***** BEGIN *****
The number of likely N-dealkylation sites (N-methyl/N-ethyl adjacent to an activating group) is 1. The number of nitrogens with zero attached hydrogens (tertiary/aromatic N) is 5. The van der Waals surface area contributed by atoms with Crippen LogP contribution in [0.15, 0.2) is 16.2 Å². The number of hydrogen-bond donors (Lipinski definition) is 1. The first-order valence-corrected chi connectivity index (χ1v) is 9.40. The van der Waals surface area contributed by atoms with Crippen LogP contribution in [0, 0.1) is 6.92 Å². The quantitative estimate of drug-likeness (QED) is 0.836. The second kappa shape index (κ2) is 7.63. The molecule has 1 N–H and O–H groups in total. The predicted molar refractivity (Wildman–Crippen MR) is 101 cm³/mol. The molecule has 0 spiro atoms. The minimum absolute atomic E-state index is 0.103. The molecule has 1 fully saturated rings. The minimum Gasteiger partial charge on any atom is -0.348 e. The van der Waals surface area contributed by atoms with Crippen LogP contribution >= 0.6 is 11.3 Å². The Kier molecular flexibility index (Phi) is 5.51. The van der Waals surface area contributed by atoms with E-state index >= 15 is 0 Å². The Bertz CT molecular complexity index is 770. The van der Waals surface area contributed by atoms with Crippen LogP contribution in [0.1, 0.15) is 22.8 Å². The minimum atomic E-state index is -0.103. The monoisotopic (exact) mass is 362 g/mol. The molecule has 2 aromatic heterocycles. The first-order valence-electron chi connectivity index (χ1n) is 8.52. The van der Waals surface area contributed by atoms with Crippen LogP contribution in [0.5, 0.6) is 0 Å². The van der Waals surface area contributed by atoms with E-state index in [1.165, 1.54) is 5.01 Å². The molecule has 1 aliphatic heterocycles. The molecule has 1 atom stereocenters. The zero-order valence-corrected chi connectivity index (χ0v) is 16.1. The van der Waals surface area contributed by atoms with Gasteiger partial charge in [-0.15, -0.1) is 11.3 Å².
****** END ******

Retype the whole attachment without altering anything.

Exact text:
The number of likely N-dealkylation sites (N-methyl/N-ethyl adjacent to an activating group) is 1. The number of nitrogens with zero attached hydrogens (tertiary/aromatic N) is 5. The van der Waals surface area contributed by atoms with Crippen LogP contribution in [0.15, 0.2) is 16.2 Å². The number of hydrogen-bond donors (Lipinski definition) is 1. The first-order valence-corrected chi connectivity index (χ1v) is 9.40. The van der Waals surface area contributed by atoms with Crippen LogP contribution in [0, 0.1) is 6.92 Å². The quantitative estimate of drug-likeness (QED) is 0.836. The second kappa shape index (κ2) is 7.63. The molecule has 1 N–H and O–H groups in total. The predicted molar refractivity (Wildman–Crippen MR) is 101 cm³/mol. The molecule has 0 spiro atoms. The minimum absolute atomic E-state index is 0.103. The molecule has 1 fully saturated rings. The minimum Gasteiger partial charge on any atom is -0.348 e. The van der Waals surface area contributed by atoms with Crippen LogP contribution >= 0.6 is 11.3 Å². The Kier molecular flexibility index (Phi) is 5.51. The van der Waals surface area contributed by atoms with E-state index >= 15 is 0 Å². The Bertz CT molecular complexity index is 770. The van der Waals surface area contributed by atoms with Crippen LogP contribution in [0.1, 0.15) is 22.8 Å². The minimum atomic E-state index is -0.103. The monoisotopic (exact) mass is 362 g/mol. The molecule has 2 aromatic heterocycles. The first-order valence-electron chi connectivity index (χ1n) is 8.52. The van der Waals surface area contributed by atoms with Crippen LogP contribution in [0.5, 0.6) is 0 Å². The van der Waals surface area contributed by atoms with E-state index in [1.165, 1.54) is 5.01 Å². The molecule has 1 aliphatic heterocycles. The molecule has 1 atom stereocenters. The zero-order valence-corrected chi connectivity index (χ0v) is 16.1. The van der Waals surface area contributed by atoms with Gasteiger partial charge in [-0.15, -0.1) is 11.3 Å².